These 4 texts are linked together through the illusion of living a lie. In The Great Gatsby, Gatsby thought that he needed to lie about who he was in order for him to have the girl he wanted. But in the end, he was just a symbol for hope. He lived in the illusion of being someone else, and once that hope was gone so was he. He was faithful to his illusion until the end. In Everything, Everything, Maddy believed that she was sick. Her mother had lied to her, causing her to live her entire life confined to four walls. With the belief that if she broke free she would die. In the end, Maddy chose to live her life to its fullest extent, even if it was only for a day. Maddy lived in the illusion of an invisible illness. In The Kite Runner, Amir believed he had never done anything wrong. That he was perfect, but a “perfect” person wouldn’t lie to those he loves. He wouldn’t use the people that matter. He wouldn’t shy away from standing up for his peer in the eyes of danger. Amir lived in the illusion of being a good person. In The Last Decade, Mr Trimble was misperceived causing people to judge him without any reason or cause. Mr Trimble was a quiet man, who took time to tell you his story. He wasn’t an open book. Mr Trimble didn’t lie about who he was, but how people viewed him was entirely based off of their own lies. Mr Trimble lived in the illusion of misconception. To conclude, I now understand that you should never hide or change who you are for the belief someone will love you for it. You should always test your limits because you never know what could happen. That you should always try to better yourself, and stand up for what you believe in. And lastly that you should never judge someone/something you don’t quite understand. And above all else never lie about what/who you are because in the end the truth always comes out.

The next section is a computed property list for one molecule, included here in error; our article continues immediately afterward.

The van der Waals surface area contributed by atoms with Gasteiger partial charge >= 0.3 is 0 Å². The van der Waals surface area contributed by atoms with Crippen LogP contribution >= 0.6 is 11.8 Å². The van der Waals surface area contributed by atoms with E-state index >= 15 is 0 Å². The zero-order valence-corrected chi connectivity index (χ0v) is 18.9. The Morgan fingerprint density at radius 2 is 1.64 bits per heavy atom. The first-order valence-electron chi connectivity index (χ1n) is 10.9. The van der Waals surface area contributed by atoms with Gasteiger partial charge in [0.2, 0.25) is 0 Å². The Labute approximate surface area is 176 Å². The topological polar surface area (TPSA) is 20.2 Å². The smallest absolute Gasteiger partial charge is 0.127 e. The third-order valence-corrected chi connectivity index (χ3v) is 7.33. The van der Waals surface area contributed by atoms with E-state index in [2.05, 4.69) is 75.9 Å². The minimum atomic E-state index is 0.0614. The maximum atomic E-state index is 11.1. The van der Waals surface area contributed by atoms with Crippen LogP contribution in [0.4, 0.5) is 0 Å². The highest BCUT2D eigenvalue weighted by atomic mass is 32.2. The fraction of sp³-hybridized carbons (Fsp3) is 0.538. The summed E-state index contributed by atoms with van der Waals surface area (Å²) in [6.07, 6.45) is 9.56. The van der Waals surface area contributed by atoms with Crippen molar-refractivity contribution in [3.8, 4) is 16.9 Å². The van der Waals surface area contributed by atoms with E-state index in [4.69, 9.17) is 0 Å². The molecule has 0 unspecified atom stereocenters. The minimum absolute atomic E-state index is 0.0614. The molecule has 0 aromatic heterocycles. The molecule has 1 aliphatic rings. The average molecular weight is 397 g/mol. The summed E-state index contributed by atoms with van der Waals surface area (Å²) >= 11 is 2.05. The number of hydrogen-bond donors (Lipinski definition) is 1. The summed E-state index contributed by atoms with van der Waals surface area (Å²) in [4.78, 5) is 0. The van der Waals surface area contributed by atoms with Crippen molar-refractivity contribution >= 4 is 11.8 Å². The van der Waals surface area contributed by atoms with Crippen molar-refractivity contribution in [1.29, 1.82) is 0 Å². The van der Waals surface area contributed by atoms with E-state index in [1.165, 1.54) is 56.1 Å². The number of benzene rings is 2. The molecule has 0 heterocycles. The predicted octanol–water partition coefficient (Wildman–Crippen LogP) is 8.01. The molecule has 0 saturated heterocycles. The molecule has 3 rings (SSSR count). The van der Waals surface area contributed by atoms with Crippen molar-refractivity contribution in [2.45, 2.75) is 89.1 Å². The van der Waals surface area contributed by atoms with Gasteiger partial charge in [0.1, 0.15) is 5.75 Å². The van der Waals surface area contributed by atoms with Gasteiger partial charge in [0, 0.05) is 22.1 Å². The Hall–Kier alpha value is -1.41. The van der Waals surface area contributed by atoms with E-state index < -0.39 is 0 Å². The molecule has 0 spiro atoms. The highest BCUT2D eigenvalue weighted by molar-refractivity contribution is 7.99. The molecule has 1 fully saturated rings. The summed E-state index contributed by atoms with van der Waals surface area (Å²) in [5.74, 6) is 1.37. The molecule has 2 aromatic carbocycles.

Join the conversation! 2 Comments

  1. Ruby, think about how illusion is presented in each of your text. You need to do a better job at explaining this than you have- you are focusing too much on the plot. Look at HOW and WHY each illusion is presented.

    With your connections, explore them as much as you can. What do you learn from each connection? What is the message for readers?

  2. Ruby,

    Have a look at feedback point 6 and re-read this for meaning. You have lots of punctuation and grammar issues in here.